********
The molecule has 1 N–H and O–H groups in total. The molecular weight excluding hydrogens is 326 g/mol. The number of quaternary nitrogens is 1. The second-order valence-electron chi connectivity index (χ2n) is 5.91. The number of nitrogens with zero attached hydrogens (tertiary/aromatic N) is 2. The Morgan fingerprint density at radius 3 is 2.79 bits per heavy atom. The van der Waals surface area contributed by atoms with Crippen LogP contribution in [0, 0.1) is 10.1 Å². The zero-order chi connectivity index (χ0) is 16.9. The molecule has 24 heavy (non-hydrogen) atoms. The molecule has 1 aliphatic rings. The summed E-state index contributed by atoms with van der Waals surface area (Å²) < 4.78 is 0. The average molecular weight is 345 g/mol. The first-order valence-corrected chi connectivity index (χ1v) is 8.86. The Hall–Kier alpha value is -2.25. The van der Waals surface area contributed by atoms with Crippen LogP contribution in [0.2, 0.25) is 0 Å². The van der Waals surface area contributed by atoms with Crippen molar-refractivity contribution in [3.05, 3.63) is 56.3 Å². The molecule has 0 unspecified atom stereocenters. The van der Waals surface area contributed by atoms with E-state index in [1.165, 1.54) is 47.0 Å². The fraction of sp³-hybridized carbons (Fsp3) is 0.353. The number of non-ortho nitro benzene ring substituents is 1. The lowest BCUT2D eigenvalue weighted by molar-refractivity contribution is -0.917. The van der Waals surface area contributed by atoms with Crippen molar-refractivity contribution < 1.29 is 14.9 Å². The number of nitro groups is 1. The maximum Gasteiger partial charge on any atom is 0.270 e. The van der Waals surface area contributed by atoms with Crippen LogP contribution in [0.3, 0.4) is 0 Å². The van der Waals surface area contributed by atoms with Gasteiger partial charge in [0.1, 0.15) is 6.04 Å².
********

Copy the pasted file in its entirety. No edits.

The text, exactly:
The molecule has 1 N–H and O–H groups in total. The molecular weight excluding hydrogens is 326 g/mol. The number of quaternary nitrogens is 1. The second-order valence-electron chi connectivity index (χ2n) is 5.91. The number of nitrogens with zero attached hydrogens (tertiary/aromatic N) is 2. The Morgan fingerprint density at radius 3 is 2.79 bits per heavy atom. The van der Waals surface area contributed by atoms with Crippen LogP contribution in [0, 0.1) is 10.1 Å². The zero-order chi connectivity index (χ0) is 16.9. The molecule has 24 heavy (non-hydrogen) atoms. The molecule has 1 aliphatic rings. The summed E-state index contributed by atoms with van der Waals surface area (Å²) < 4.78 is 0. The average molecular weight is 345 g/mol. The first-order valence-corrected chi connectivity index (χ1v) is 8.86. The Hall–Kier alpha value is -2.25. The van der Waals surface area contributed by atoms with Crippen LogP contribution in [0.2, 0.25) is 0 Å². The van der Waals surface area contributed by atoms with Crippen molar-refractivity contribution in [3.05, 3.63) is 56.3 Å². The molecule has 0 unspecified atom stereocenters. The van der Waals surface area contributed by atoms with E-state index in [1.165, 1.54) is 47.0 Å². The fraction of sp³-hybridized carbons (Fsp3) is 0.353. The number of non-ortho nitro benzene ring substituents is 1. The lowest BCUT2D eigenvalue weighted by molar-refractivity contribution is -0.917. The van der Waals surface area contributed by atoms with Crippen molar-refractivity contribution < 1.29 is 14.9 Å². The number of nitro groups is 1. The maximum Gasteiger partial charge on any atom is 0.270 e. The van der Waals surface area contributed by atoms with Crippen LogP contribution in [0.3, 0.4) is 0 Å². The van der Waals surface area contributed by atoms with Gasteiger partial charge in [0.1, 0.15) is 6.04 Å².